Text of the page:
I went to multiple events on the week of April 25 through the 29th on Cal State Monterey Bay campus. The first even I attended was a celebration of spring called ‘Holi”. I felt very out of place when first arriving as some people were dressed in authentic Holi garb, and there was a buzz of excitement in the air. Although I at first kept to myself and simply observed, everyone was extremely friendly and willing to answer any questions I had. I learned that Holi is ‘the festival of colors’ and happens every year to celebrate the arrival of spring. Also at this even were people enjoying colorful clays and chalks and throwing them all about, celebrating the color festival in a apropos way. It reminded me of what have now become popular as the ‘Color Runs’ that often happen in San Francisco (an idea they adopted from Holi, no doubt).
My next few days were spent enjoying the various food events they had through the week and can I say…YUM! The kalua pig was absolutely delicious, and I tried various other foods that were so yummy, but difficult for me to pronounce. Before enjoying the delicious foods however, I was able to hear some students talk about their families experiences as immigrants from various Asian countries.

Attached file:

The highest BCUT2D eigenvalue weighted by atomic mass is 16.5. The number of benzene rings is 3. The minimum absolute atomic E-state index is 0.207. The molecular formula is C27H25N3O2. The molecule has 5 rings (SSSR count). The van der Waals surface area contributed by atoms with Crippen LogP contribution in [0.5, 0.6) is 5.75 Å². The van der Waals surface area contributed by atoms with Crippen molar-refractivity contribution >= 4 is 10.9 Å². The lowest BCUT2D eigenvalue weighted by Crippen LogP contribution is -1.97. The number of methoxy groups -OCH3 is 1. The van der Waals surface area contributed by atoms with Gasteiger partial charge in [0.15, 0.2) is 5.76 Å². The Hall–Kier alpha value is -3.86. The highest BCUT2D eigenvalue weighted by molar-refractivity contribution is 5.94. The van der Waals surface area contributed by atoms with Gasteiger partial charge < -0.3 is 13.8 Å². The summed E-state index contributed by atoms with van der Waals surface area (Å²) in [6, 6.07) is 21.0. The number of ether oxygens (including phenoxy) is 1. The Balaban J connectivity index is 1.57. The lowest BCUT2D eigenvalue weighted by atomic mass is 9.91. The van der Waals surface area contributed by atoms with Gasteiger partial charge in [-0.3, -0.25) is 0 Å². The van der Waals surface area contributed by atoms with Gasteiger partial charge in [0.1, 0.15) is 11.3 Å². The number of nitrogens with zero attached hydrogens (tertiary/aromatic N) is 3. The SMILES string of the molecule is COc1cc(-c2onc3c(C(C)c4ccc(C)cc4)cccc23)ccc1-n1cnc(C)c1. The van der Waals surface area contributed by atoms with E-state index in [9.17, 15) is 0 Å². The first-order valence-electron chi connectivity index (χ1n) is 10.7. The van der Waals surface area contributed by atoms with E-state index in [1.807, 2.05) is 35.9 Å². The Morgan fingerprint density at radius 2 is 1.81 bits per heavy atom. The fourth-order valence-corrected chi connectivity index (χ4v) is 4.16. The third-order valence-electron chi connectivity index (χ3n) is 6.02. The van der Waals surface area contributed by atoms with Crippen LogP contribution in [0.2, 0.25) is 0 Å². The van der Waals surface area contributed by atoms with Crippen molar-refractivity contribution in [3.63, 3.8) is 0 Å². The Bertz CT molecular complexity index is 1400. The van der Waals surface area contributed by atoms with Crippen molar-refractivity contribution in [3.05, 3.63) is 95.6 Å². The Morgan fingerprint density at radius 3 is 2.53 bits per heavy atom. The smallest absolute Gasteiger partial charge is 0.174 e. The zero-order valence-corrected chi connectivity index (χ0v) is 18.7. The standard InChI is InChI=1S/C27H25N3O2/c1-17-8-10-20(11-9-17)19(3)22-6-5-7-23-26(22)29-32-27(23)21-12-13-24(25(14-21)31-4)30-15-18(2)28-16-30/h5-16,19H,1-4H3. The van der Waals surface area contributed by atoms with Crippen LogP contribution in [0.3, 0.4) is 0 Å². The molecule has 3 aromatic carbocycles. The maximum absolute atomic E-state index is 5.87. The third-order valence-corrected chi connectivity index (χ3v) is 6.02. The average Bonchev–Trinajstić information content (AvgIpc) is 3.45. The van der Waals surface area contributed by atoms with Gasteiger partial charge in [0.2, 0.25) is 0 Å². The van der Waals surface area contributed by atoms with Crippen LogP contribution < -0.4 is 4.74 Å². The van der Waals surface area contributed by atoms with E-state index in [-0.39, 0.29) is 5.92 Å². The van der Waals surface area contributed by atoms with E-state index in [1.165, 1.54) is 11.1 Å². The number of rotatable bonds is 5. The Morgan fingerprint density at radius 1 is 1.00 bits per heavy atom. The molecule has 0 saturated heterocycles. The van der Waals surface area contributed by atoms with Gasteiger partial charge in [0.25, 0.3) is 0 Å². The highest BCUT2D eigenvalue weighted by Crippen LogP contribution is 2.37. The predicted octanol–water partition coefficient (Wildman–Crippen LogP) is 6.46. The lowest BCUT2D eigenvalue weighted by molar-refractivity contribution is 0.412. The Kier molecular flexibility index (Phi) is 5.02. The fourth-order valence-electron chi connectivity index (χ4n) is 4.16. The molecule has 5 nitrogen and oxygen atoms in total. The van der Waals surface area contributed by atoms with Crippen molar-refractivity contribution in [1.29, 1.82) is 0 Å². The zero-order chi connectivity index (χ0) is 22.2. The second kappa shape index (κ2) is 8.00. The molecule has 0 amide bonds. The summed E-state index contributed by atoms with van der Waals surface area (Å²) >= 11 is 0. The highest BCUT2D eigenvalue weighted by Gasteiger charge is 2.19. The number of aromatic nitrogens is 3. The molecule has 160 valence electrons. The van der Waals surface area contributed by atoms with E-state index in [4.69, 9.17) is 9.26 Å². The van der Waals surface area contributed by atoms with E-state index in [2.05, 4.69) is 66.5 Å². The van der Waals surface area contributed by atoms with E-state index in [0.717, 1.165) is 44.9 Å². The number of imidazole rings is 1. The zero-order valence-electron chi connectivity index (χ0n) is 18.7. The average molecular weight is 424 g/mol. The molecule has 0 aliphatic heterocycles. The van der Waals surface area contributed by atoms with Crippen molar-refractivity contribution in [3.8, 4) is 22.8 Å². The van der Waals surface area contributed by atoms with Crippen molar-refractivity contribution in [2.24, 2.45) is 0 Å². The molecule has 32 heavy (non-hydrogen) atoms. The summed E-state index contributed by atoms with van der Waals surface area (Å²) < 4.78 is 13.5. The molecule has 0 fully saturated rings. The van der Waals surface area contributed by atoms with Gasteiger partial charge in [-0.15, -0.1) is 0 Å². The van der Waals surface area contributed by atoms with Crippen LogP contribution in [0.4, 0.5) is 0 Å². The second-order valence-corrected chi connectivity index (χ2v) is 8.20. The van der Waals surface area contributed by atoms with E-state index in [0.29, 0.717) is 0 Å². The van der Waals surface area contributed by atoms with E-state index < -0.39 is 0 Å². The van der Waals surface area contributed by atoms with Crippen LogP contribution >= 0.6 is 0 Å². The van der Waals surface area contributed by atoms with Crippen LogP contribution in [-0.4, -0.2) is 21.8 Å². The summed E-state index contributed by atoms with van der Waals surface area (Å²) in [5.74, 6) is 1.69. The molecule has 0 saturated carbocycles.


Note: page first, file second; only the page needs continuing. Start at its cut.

Hearing the trials and tribulations these immigrants had to endure, it was a major reality check for me, and made me extremely appreciative of what I have.
One of the major takeaways I have from my attending these few events is how little turnout they receive from those that are not directly involved in the groups or organizations. I was one of the very few caucasian people at both events, and many of the others seemed to have gotten there by accident. It is just sad when we have so many opportunities to meet and learn about people from other cultural backgrounds, but we insist on staying in our little bubble with blinders on.
I was able to experience foods, stories, people and songs I never would have if I otherwise had not have gone to these events. Not only that, but multiple people went out of their way to ensure I enjoyed myself and felt included in the festivities. It made me hopefull for humanity, and also reminded me to do the same for others when I am in the position of the host.